Showing posts from March, 2015

Miking Your Gongs/Bells/Bowls In Larger Rooms - Part 2

OK, let's look at some ideas about mics for  Gongs/Bowls/Bells. Whether you are using your own sound system, or using the house/rental system, the first thing to under stand is that the old stand by mic, the Sure SM-57, just won't do. I know, they're inexpensive and everyone has them, but they're the totally wrong mic for Gongs/Bowls/Bells. Great on drums, not great on Gongs. Drum mics are not Gong mics. The thing is, drums have a very limited frequency range that is mostly in the mids, with some lows.  Gongs/Bowls/Bells are more in the upper frequencies, with larger Gongs moving into the mids and lows, covering the full spectrum. So yes, you can use an SM-57, or similar drum mike, but it will short change your sound. So don't do it unless that's all you have to work with. Sure SM-57 frequency response Above is the frequency chart for the Sure SM-57. The line represents the frequencies picked up by the mic, starting with the low/bass on the left,

Miking Your Gongs/Bells/Bowls In Larger Rooms - Part 1 of 3

Today's post comes from a suggestion by Mike Brother-Ong Tamburo in Pittsburgh, PA. Mike wanted me to write about miking Gongs in a larger room. That's a great subject, because it's also something with a lot of potential to help, or a lot of potential to go wrong. *I must say that I'm not a sound & recording expert, but I've done my homework. I've also paid attention and asked questions, both in the recording studio and live, of sound engineers. As for recording Gongs, I've collaborated with a lot of engineers figuring out how to get the best Gong/Bowl/Bell sound. Take these ideas as a start for your own explorations. I've played my instruments in very large rooms, concert halls, and outdoor settings where things have been miked with mixed results. Let's look at some problems first, and then some solutions. The main problem I have found is most sound engineers (if you end up working with one) have absolutely no idea what to do when it com

Looking Back On The 1st Year

Here I am, and this blog is now celebrating its 1st anniversary! The last year has gone by quickly. This blog is an offshoot of my other blog, Percussion Deconstruction   (which just celebrated its 4th Anniversary!). As time went on, I became more focused on the Gongs/Bowls/Bells in my own work and wanted to write more about my experiences with them, but these experiences differed from what I was writing about in Percussion Deconstruction. Thus, The Way Of The Gong was born. In the past year it has gathered its own audience and grown to be what it is today. And after 43 posts it keeps going deeper.  There is much to explore and much to discuss. I am honored that so many people have found this blog to be both informative and inspiring. I like to think that much of what I write in both these blogs is applicable to all types of music and musicians, as well as all types of art, whether it be dance, painting, sculpting, writing, poetry, etc., as I see everything connected and o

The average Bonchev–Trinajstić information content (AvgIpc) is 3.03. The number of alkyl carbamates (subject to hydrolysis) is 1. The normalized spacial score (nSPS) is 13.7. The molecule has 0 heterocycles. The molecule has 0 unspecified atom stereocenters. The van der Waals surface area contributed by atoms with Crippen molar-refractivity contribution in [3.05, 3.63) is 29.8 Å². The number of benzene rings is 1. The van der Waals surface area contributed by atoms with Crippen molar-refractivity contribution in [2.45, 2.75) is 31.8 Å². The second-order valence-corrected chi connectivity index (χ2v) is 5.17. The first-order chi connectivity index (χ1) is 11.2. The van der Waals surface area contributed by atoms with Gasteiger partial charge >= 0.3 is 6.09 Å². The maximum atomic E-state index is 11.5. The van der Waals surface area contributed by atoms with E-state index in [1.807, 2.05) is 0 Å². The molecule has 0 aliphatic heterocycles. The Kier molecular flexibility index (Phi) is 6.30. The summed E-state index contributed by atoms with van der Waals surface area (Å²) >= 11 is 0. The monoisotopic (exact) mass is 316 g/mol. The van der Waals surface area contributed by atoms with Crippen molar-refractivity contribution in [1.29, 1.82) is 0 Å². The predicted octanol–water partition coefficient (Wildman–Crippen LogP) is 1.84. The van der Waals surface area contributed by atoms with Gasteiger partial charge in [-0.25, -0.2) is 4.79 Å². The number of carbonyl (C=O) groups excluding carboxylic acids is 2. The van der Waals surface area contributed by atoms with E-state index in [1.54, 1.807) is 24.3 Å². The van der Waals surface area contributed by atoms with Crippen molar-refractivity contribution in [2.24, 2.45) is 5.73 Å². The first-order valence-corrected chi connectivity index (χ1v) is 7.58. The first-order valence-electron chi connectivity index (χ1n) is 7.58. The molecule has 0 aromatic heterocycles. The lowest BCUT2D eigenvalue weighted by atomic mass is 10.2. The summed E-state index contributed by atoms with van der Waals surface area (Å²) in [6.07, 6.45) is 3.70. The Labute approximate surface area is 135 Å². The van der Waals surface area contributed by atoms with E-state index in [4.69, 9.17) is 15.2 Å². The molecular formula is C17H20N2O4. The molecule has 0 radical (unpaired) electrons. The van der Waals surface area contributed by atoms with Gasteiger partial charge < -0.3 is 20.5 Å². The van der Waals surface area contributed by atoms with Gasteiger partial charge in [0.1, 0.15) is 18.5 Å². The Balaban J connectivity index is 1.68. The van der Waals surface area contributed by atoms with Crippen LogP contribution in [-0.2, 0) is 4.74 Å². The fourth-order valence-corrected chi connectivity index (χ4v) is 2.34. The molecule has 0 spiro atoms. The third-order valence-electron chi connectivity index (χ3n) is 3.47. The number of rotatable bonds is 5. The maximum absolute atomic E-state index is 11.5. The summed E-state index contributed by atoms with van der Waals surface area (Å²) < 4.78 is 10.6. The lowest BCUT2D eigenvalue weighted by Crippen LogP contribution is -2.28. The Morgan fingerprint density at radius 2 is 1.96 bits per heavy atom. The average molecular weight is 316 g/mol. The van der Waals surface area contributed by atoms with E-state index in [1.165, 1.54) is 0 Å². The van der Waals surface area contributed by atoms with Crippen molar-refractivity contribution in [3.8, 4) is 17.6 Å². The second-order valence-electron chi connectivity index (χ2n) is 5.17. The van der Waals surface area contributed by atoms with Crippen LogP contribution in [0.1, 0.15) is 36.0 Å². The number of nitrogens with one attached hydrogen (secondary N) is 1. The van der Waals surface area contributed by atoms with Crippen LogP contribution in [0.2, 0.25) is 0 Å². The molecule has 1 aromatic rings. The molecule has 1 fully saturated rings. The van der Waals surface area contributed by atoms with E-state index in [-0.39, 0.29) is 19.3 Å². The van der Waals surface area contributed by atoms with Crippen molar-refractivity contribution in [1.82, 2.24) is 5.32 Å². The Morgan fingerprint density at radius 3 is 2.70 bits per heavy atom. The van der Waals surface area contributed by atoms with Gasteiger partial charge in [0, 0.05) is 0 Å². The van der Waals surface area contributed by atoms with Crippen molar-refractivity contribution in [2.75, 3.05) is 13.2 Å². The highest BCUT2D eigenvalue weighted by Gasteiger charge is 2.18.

A Practical Application Of Doing The Work

I've been writing a lot lately about doing the work, getting to know your instruments and their sounds, and being aware of the sounds around you. I'd like to relate an experience that shows how all this works out in a real performance situation. Here in Milwaukee, we have a once a month music series called, Unrehearsed . The curators of the series pick out people, and put them into 3 different groups—that are announced ahead of time— for each session. The groups are often made up of people who have never played together before, and each group plays one set of completely improvised music. So last night, I played a duo set with vibes player, Tim Dries. I had played with Tim once before in an ad hoc percussion quartet a little over a year ago, so I had some knowledge of his playing. For me, things started a week before when I started thinking about what sounds would go well with the vibes—this is something I always do. I like to choose my sounds for specific gigs, instead of ju

It's All In Your Head

Before you even touch mallet to Gong/Bowl/Bell, the sound already exists inside you. This is especially true if you've spent a great deal of time working with your instruments.  After having spent years working with my instruments, I know what sounds they can produce. I know what mallets/strikers will produce which sounds. I know how much force is needed to bring out certain notes or harmonics. I also know how different sounds will combine when played together. Choices & Possibilities… When I'm playing, I don't have to stop and think about what I need to do next. I know what to do. I instinctively reach for a mallet and/or instrument to bring in the next sound. It is never an accident, yet it is never preplanned. This may seem like a contradiction, but it isn't, as I carry all the sounds I have made in the past—plus the knowledge of how I made them—with me. I can hear everything in my mind as I am doing it. But this takes time and practice to reach this po